PetroChina’s sole controlling shareholder is China National Petroleum Corporation (CNPC), one of China’s largest oil and gas state-owned enterprises, and has been a subject of security threat warnings from the Canada Security Intelligence Service (CSIS) due to its acquisition of significant stakes in Canada’s energy sector. 
 The logo of China National Petroleum Corporation is displayed during the World Gas Conference exhibition in Paris on June 2, 2015. (Eric Piermont/AFP via Getty Images)
The logo of China National Petroleum Corporation is displayed during the World Gas Conference exhibition in Paris on June 2, 2015. (Eric Piermont/AFP via Getty Images)
In its April annual report (pdf), the CSIS warned about how companies with close ties to foreign governments and intelligent services pose security risks to Canada. 
“Corporate acquisitions by these entities pose potential risks related to vulnerabilities in critical infrastructure, control over strategic sectors, espionage and foreign influenced activities, and illegal transfer of technology and expertise,” the report says.
In addition, the CNPC issued a directive in August—recently obtained by The Epoch Times—to its overseas offices in more than 10 countries, including Canada, to “urgently destroy or transfer sensitive documents” relating to “overseas [Chinese Communist] Party-building activities.”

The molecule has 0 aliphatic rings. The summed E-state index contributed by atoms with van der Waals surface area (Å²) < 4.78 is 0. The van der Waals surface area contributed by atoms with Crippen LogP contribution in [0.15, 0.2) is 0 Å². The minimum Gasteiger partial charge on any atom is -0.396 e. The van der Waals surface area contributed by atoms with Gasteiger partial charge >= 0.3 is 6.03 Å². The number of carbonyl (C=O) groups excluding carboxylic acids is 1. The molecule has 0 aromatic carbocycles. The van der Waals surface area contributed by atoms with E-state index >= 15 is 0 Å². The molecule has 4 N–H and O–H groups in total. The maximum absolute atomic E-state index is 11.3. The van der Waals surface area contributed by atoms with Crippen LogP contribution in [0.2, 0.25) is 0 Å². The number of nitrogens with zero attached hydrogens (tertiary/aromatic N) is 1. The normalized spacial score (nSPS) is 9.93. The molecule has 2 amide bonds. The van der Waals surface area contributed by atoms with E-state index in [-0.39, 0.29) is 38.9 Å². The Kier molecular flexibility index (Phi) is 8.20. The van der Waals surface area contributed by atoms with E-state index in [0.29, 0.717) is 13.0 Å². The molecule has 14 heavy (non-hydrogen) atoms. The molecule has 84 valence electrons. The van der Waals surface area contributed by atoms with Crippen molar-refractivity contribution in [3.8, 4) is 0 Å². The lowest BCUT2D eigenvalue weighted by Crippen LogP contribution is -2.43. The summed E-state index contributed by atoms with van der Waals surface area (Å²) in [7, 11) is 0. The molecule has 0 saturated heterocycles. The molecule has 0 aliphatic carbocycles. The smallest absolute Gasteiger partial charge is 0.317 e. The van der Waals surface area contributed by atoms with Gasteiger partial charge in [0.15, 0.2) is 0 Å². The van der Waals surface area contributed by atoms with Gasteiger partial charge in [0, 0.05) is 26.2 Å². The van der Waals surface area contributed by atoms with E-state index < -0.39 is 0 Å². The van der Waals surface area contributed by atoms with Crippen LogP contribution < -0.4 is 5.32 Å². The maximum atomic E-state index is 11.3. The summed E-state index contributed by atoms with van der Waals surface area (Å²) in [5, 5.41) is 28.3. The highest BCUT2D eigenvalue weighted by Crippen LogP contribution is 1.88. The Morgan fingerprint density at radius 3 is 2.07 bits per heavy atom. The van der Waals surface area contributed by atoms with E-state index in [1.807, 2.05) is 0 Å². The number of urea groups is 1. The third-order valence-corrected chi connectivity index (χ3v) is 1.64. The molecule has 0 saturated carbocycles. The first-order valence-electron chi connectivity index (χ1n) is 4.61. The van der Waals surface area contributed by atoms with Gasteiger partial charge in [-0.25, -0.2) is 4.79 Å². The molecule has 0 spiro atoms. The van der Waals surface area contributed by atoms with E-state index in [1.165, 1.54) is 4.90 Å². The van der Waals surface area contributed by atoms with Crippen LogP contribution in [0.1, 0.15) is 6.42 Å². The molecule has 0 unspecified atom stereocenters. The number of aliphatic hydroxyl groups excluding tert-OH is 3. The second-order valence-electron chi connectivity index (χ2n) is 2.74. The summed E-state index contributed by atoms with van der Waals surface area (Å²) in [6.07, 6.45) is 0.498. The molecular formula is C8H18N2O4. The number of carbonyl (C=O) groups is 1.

“Overseas Party-building activities” refer to efforts by the CCP to expand its global influence by directing overseas Chinese companies to carry out activities outside their legal operations, such as collecting intelligence, stealing sensitive information, and influencing local officials, according to New York-based China commentator Qin Ping.
This is in line with the CCP’s 2015 National Security Law which states that citizens and enterprises “shall have the responsibility and obligation to maintain national security,” and its 2017 National Intelligence Law which declares that “any organisation and citizen shall, in accordance with the law, support, provide assistance, and cooperate in national intelligence work, and guard the secrecy of any national intelligence work that they are aware of [emphasis added].”